There are a number of reports that indicate that we Baby Boomers are the last generation that will have an improved lifestyle than our parents. We had better incomes, lived healthier lives, basically had a better standard of living.
Back when we Baby Boomers were kids most of our dads left for work each morning and Mom was home. In elementary school I walked home for lunch and it was only when I was bussed into town for school and ate lunch there that my mom got a job. At that time my dad’s income was more than adequate; mom’s income provided some extras. They were able to help us pay for college and also were able to travel. My father worked for the same company his entire working life and had a benefits package that rarely exists today. For example, he had lifetime health insurance, and my mom also did, even after my dad died.
There have been a lot of changes in the American lifestyle since then. Many conservatives decry that women should return to the traditional role of staying at home. If we want to assume that marriage will be a lifetime commitment and that all women are happy in that role, great, but let’s examine a few realities that make that difficult.
INCOME I remember hearing in the early 1970s that the Cost of Living Index was initiated to help us understand changes over time. In 1978, several years out of college, I got a job working as a planner for an engineering/planning firm. I was paid $12,000 a year, had a car note of $97 a month for my Chevy Chevette (new price was $3600) and I also paid $350 a month for my 100% mortgage on a 2 bedroom-1.5 bath condo that had a sale price of $29,900. I managed to pay it all, my utilities, my insurance, my food. It was tight, but it was doable.
I quit my last 9-5 job when my boss refused to give me a raise to a fair salary. I had accepted a lower starting salary since the business was a start-up with the assurance that there would be bonuses and/or a raise when it was functioning well. Two years later, when it was making a steady profit he countered my request with 50 cents an hour. I was making $25,000. When you use the Cost of Living index, the $12,000 I earned in 1978 would require a comparable salary of $41,000 at the time I asked my boss for a raise in 2011.
EDUCATION When I entered 6th grade my mother took a job with Rutgers, New Jersey’s state university and part of her benefits package included free tuition for her children. I was able to attend college and paid for my room and board from summer jobs, part time jobs during the school year and by becoming a residence hall adviser. Their out of pocket contribution to my college expenses was my allowance which was the same as high school, $25 a month. My total college cost from 1972-1976 was about $4,000. I am very proud I paid for it.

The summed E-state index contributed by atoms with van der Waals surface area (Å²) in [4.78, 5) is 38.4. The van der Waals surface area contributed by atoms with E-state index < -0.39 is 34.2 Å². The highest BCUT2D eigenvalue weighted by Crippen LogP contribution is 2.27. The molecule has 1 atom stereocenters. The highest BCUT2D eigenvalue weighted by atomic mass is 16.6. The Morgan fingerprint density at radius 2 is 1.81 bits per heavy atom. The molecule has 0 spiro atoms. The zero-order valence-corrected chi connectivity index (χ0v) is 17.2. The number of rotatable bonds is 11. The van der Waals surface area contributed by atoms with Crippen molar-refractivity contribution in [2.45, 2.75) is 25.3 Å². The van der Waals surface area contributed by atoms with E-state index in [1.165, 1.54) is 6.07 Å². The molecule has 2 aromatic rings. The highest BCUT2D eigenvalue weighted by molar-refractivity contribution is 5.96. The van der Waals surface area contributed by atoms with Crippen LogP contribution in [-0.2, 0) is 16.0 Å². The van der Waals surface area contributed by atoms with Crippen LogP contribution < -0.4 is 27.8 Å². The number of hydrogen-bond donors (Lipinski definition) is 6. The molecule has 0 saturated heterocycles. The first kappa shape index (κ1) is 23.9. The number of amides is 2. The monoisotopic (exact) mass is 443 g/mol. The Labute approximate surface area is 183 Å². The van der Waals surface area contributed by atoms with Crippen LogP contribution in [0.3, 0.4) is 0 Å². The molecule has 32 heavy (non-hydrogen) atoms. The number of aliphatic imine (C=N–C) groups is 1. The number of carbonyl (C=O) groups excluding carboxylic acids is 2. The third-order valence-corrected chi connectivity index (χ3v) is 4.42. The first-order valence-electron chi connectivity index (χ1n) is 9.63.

My youngest son Sam is now attending the University of Vermont. His costs run about $50,000 a year. If the cost of living index was applied, that current 4-year school cost would be just under $17,000. Obviously, the cost of education has increased more than the cost of living. This makes it all but impossible to pay for without some assistance. Congress has raised the percentage on school loans and many people who graduated 5-10 years ago have calculated it will take over 30 years to pay off the accumulating debtload.
FOOD Some time in the mid 1990s advances in science permitted gene splicing in such a way that our foods changed. With the advent of genetic engineering, a gene from one kind of life form could be put into another to help it withstand some problem. This looked like an amazing answer to a concern people had about feeding the increasing population around the world.
Overseas, where farming with these new seeds permit and require the use of more and more herbicides, many farmers are becoming ill and dying. Here in the United States we have more people today with gastro-intestinal issues, diabetes, food sensitivities and allergies than ever before. Some people argue that diagnosis is better. Some people find that when they cut out preservatives, artificial colors and additives, and start eating whole foods instead of nuking frozen prepared dishes, the health issues improve.
HEALTH The availability of inexpensive food in the United States is tied directly to the subsidies that we, the American taxpayers, give to major producers of corn, soy, canola among others. This program permits the farmers to accept a price that might not truly cover production costs and gets passed on to consumers with lower prices for processed foods using those ingredients. Corn, for example, is in many foods as a direct ingredient or as corn syrup or corn starch.
Many consumers find it difficult to feed themselves and their families without taking advantage of these subsidized foods, so many American diets are high in these ingredients which do not provide healthy nutrition. Add a more sedentary lifestyle in front of computers or game playing, and you have a population that is overweight. The Center for Disease Control reports that over 69% of the American population is overweight or obese. The CDC says this is our largest challenge as the unhealthy lifestyle so many of us chose is going to be the cause of our deaths. The sad thing is that about 12% of our children are also obese. They are not going to live as long. Their health is going to be troubled at a much earlier age. Their health care costs are going to be high.
We have a broken system. Our children are in trouble.